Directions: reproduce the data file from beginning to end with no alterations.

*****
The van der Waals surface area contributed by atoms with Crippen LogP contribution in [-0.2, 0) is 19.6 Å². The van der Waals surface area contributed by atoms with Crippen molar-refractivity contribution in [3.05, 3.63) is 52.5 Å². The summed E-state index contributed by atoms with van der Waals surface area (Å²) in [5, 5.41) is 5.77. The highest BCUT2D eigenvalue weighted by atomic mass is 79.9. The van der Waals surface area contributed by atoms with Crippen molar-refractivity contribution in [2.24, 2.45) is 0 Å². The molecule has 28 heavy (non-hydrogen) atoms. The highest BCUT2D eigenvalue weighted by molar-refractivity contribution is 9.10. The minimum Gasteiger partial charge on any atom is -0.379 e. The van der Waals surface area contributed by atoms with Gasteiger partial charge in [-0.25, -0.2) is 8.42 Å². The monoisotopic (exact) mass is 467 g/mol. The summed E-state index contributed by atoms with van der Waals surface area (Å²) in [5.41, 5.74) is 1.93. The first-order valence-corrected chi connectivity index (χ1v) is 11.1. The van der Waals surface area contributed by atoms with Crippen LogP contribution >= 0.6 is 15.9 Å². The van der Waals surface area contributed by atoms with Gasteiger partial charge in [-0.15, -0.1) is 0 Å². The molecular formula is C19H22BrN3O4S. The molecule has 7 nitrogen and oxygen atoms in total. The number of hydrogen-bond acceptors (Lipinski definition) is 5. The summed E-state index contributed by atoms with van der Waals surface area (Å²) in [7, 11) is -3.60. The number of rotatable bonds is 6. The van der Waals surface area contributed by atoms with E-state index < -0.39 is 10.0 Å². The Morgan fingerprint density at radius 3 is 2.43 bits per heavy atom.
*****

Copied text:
The van der Waals surface area contributed by atoms with Crippen LogP contribution in [-0.2, 0) is 19.6 Å². The van der Waals surface area contributed by atoms with Crippen molar-refractivity contribution in [3.05, 3.63) is 52.5 Å². The summed E-state index contributed by atoms with van der Waals surface area (Å²) in [5, 5.41) is 5.77. The highest BCUT2D eigenvalue weighted by atomic mass is 79.9. The van der Waals surface area contributed by atoms with Crippen molar-refractivity contribution in [2.24, 2.45) is 0 Å². The molecule has 28 heavy (non-hydrogen) atoms. The highest BCUT2D eigenvalue weighted by molar-refractivity contribution is 9.10. The minimum Gasteiger partial charge on any atom is -0.379 e. The van der Waals surface area contributed by atoms with Gasteiger partial charge in [-0.25, -0.2) is 8.42 Å². The monoisotopic (exact) mass is 467 g/mol. The summed E-state index contributed by atoms with van der Waals surface area (Å²) in [5.41, 5.74) is 1.93. The first-order valence-corrected chi connectivity index (χ1v) is 11.1. The van der Waals surface area contributed by atoms with Crippen LogP contribution >= 0.6 is 15.9 Å². The van der Waals surface area contributed by atoms with Gasteiger partial charge in [-0.15, -0.1) is 0 Å². The molecular formula is C19H22BrN3O4S. The molecule has 7 nitrogen and oxygen atoms in total. The number of hydrogen-bond acceptors (Lipinski definition) is 5. The summed E-state index contributed by atoms with van der Waals surface area (Å²) in [7, 11) is -3.60. The number of rotatable bonds is 6. The van der Waals surface area contributed by atoms with E-state index < -0.39 is 10.0 Å². The Morgan fingerprint density at radius 3 is 2.43 bits per heavy atom.